The System in Black and White: Exploring the Connections Between Race, Crime, and Justice

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Michael W. Markowitz, Delores D. Jones-Brown
Greenwood Publishing Group, 2001 - Law - 294 pages
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In a collection of compelling contributions to the study of the nexus between race, crime, and justice, noted scholars in the field critique many long-held assumptions and myths about race, challenging criminal justice policymakers to develop new and effective strategies for dealing with the social problems such misunderstandings create. In sections devoted to criminological theory, law enforcement, courts and the law, juvenile delinquency, and gender, contributors endeavor to dispel myths about African-American involvement in the criminal justice system. In so doing, a number of important facts are established about the race/crime nexus. For example, in an analysis of criminological theory, it is concluded that race, as a singular social factor, has not been adequately represented in existing paradigms. The subject of police profiling of African-Americans reveals an evolution of court decisions that have marginalized, rather than liberated, African-Americans since slavery. Each contributor challenges both the reader and the criminal justice system to develop meaningful strategies for addressing the racism that still pervades our system of justice.

A chapter on women of color in prison makes a compelling argument that such institutions often represent safer environments than the life on the streets women leave behind. This persuasive volume will be of interest to undergraduate and graduate students as well as faculty in Sociology, Criminal Justice, policy development, African-American and Women's Studies.

 

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Contents

Theoretical Explanations of the Nexus between Race and Crime
3
The Alchemy of Race and Crime Research
15
Deconstructing the Association of Race and Crime The Salience of Skin Color
31
The Empirical Status of the BlackSubcultureofViolence Thesis
47
Policing Race and Justice
63
Determinants of BlacktoWhite Arrest Differentials A Review of the Literature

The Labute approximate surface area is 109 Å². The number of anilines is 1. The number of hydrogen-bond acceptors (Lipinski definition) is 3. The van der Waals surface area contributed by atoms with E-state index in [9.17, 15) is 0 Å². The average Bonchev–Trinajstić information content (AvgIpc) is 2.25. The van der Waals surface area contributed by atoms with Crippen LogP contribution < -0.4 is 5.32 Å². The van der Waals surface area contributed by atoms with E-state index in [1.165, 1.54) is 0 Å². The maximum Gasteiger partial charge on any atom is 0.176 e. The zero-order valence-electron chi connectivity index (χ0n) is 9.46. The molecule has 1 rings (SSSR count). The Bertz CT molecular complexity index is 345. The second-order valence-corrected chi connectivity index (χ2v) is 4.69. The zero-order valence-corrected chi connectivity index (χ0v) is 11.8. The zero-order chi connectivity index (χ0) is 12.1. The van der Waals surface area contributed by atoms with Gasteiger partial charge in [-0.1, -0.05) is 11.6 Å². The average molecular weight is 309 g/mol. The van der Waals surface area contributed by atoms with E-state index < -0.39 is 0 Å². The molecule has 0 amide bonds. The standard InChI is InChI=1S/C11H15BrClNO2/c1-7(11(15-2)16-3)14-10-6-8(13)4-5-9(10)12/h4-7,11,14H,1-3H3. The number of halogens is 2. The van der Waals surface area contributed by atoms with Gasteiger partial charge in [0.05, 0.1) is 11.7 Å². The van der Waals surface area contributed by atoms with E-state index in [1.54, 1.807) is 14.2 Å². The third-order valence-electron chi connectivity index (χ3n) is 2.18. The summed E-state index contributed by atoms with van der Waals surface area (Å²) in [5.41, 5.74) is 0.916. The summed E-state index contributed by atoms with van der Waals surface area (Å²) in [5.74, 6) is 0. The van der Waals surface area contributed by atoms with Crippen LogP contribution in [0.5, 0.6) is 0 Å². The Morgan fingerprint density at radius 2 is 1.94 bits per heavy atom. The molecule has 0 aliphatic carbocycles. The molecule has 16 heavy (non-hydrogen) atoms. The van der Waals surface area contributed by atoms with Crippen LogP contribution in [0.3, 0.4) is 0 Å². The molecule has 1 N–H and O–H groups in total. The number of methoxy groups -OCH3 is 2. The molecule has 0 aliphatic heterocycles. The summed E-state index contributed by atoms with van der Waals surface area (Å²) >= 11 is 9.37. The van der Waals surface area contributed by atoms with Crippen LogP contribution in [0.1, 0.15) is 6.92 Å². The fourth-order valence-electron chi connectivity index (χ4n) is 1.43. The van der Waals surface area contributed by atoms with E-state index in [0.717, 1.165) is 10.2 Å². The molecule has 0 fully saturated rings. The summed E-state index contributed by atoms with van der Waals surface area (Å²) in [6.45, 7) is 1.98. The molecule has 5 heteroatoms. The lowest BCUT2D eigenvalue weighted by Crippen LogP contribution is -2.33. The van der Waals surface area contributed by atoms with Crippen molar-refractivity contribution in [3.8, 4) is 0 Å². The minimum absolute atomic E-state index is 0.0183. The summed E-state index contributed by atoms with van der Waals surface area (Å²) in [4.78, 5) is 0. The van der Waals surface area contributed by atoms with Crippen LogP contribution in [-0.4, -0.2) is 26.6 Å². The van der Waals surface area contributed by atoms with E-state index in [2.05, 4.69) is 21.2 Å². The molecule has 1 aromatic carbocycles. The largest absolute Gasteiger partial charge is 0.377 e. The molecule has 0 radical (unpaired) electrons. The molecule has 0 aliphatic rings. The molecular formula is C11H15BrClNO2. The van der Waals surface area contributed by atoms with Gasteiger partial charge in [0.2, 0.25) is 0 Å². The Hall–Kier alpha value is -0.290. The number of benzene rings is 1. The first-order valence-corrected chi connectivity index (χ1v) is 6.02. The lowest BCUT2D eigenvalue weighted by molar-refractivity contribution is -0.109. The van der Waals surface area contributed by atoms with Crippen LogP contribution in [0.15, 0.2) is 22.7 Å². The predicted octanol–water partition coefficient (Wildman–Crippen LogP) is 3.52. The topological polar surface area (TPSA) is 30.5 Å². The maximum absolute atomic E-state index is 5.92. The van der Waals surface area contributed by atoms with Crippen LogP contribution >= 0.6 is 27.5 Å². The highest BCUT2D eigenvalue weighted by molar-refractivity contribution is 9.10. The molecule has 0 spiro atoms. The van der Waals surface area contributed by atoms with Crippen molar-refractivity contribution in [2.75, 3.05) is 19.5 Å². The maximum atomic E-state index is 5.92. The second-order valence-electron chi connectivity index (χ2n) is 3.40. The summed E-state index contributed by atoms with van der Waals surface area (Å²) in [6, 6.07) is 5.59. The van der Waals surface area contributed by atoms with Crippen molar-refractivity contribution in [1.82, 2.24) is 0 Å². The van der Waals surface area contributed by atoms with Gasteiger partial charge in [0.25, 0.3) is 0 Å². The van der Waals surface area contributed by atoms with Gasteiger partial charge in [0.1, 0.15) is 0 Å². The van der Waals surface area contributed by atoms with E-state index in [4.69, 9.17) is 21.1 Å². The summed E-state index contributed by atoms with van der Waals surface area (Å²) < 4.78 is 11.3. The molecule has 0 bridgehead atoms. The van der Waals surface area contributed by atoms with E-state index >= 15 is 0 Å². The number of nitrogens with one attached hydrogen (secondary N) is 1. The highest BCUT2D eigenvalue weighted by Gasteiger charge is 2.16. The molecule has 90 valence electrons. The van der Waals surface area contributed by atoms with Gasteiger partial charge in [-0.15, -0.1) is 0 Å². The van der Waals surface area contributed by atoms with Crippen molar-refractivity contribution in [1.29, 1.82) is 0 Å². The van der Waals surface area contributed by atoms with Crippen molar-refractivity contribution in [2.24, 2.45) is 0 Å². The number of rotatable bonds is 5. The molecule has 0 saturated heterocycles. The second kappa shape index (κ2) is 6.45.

65
Understanding the Connections between Race and Police Violence
73
The KingDenney Tapes Their Analysis and Implications for Police Use of Force Training
85
The Impact of Racial Demography on Jury Verdicts in Routine Adjudication
153
Race and Ethnic Bias in Sentencing Decisions A Review and Critique of the Literature
171
Media Images and the Victimization of Black Women Exploring the Impact of Sexual Stereotyping on Prosecutorial Decision Making
181
Racial Dimensions of Punishment and Delinquency
197
The Significance of Race in the Use of Restitution
199
Diversity in a Jail Work Setting Evaluating the Impact of Racial Intolerance
213
Overrepresentation of Minority Youth in the Juvenile Justice System Discrimination or Disproportionality of Delinquent Acts?
227
Substance Abuse and Race in a Delinquent Population
241

The SelfFulfilling Prophecy of Police Profiles
93
Conceptual Incarceration A ThirteenthAmendment Look at African Americans and Policing
109
Black and White Perceptions of the Appropriateness of Police Conduct
125
Race Courts and the Law
135
Race as a Legal Construct The Implications for American Justice
137
Prisons as Safe Havens for AfricanAmerican Women
267
INDEX
275
ABOUT THE EDITORS AND CONTRIBUTORS
291
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About the author (2001)

MICHAEL W. MARKOWITZ is Associate Professor and Coordinator of Criminal Justice at Widener University in Chester, Pennsylvania.

DELORES D. JONES-BROWN is on the faculty of John Jay College of Criminal Justice.

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